Friday, March 4, 2011

A Play for Our Times


McDormand and Goldsberry in Good People (photo by Joan Marcus)

Good People

Written by David Lindsay-Abaire
Directed by Daniel Sullivan
Starring Frances McDormand, Tate Donovan, Becky Ann Baker, Patrick Carroll, Renee Elise Goldsberry, Estelle Parsons

February 8-May 8, 2011
Friedman Theater, 252 West 47th Street

The “good people” in David Lindsay-Abaire's new play are the salt of the earth from the Lower End of South Baw-stin. The playwright undoubtedly did much research before creating these tough, authentically working-class “Southies,” as they’re called: he’s obviously strived to write a play for our difficult economic times that shows, however bleak things seem, all-American fortitude will see us through.

Good People concerns Margaret, a middle-aged single mom who has a crappy job at a local store to keep her head above water while she cares for a grown daughter whose illness can be traced to her premature birth. In the play’s opening scene, Margaret loses her job because of her perpetual lateness dealing with her daughter. The rest of the play shows how desperate Margaret is in trying to find another job in order to stay in her apartment for another month.

There's much to admire in this play about real people with real problems: Lindsay-Abaire's penchant for biting dialogue never condescends to these scrappy characters. When Margaret (played with forceful resilience by Frances McDormand) talks with her close friend/neighbor Joan (a genial Becky Ann Baker) and crotchety landlady Dottie (Estelle Parsons, channeling Elaine Stritch to often devastating effect) about their myriad problems, their crackling conversations sound unforced and genuine.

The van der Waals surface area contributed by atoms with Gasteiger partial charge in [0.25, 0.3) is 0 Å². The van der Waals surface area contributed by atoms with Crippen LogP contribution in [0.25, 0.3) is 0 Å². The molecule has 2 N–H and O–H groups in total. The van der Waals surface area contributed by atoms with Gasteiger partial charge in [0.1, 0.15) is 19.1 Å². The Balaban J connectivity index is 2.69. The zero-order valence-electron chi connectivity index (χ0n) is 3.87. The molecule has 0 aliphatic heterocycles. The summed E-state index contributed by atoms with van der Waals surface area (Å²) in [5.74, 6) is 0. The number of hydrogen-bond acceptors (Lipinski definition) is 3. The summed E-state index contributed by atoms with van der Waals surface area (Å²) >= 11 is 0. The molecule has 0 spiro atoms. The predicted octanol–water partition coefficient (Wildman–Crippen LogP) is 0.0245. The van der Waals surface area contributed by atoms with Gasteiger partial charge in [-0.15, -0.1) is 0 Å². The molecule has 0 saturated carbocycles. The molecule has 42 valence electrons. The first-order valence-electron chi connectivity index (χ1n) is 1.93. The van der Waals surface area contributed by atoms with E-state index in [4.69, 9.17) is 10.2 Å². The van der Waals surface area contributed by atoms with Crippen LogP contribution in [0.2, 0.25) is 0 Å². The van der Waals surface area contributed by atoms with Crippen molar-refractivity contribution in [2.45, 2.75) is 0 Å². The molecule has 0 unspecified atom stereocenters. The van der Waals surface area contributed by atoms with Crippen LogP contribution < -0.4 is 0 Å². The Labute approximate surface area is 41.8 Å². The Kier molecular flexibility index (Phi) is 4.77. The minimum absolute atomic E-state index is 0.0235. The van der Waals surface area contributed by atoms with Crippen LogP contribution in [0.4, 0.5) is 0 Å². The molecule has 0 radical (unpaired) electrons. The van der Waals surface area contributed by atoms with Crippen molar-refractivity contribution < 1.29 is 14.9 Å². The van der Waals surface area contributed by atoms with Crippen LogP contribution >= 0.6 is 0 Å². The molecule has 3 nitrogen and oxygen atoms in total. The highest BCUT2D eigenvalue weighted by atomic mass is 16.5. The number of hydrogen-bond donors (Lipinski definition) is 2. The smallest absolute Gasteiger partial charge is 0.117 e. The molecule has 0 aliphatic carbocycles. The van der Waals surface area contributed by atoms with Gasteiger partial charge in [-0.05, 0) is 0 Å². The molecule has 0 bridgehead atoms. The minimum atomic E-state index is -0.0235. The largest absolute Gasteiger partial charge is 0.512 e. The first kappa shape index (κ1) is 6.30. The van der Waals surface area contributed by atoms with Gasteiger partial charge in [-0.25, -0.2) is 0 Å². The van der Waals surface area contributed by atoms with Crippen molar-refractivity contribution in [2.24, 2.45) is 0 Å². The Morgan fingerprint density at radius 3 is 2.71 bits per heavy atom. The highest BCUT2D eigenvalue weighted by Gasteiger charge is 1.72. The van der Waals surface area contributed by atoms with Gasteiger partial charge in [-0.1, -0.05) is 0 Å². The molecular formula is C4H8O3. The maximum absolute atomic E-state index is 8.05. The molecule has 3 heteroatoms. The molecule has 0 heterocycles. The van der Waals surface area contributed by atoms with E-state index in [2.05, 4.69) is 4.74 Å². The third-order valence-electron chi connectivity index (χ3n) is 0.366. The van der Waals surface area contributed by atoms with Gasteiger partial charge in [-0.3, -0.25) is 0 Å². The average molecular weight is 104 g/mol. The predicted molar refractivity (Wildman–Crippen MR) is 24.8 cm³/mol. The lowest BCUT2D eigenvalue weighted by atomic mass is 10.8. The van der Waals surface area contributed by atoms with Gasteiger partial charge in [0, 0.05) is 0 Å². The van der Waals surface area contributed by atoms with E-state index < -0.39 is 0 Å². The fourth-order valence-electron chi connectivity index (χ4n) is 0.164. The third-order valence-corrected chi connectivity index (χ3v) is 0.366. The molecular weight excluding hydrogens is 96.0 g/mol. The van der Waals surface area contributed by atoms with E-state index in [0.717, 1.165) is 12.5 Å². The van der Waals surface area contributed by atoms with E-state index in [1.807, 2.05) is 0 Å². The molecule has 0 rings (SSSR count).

At Joan’s prodding, Margaret calls on Mike (well-played by Tate Donovan), a high school flame turned successful doctor, innocuously kicking around old times at his office before she lets him know about her dire unemployment situation. She then visits his home, where she meets his wife Kate (a lively Renee Elise Goldsberry) and their friendly chatting gives way to bitter recriminations and angry outbursts over dredging up the past.

Good People satisfies more in Lindsey-Abaire’s dialogue than his plotting, especially in the overlong scene at Mike’s home that takes up most of the second act. The play starts to drag as revelations open festering wounds until the trio reaches a boiling point. What these people say remains far more interesting than what they do.

Belabored bingo scenes at least further the idea of how close-knit these people are, although the store manager who fires Margaret in the first scene, Stevie (Patrick Carroll in a nicely understated performance), is made into an unlikely bingo addict and fodder for the women’s targeted jokes about his sexuality. Too bad Lindsey-Abaire brings back bingo for the last scene, in which the number Margaret needed at the earlier game is called out, depriving her of a much-needed jackpot in a shameless bit of dramatic irony.

Still, Daniel Sullivan expertly directs his sextet of performers on John Lee Beatty’s precisely detailed sets: the cast is a finely-honed instrument in which the Oscar-winning McDormand doesn’t stand out as a Hollywood star on holiday. Such cohesion keeps Good People afloat even when Lindsay-Abaire’s writing (particularly his plotting) betrays it.

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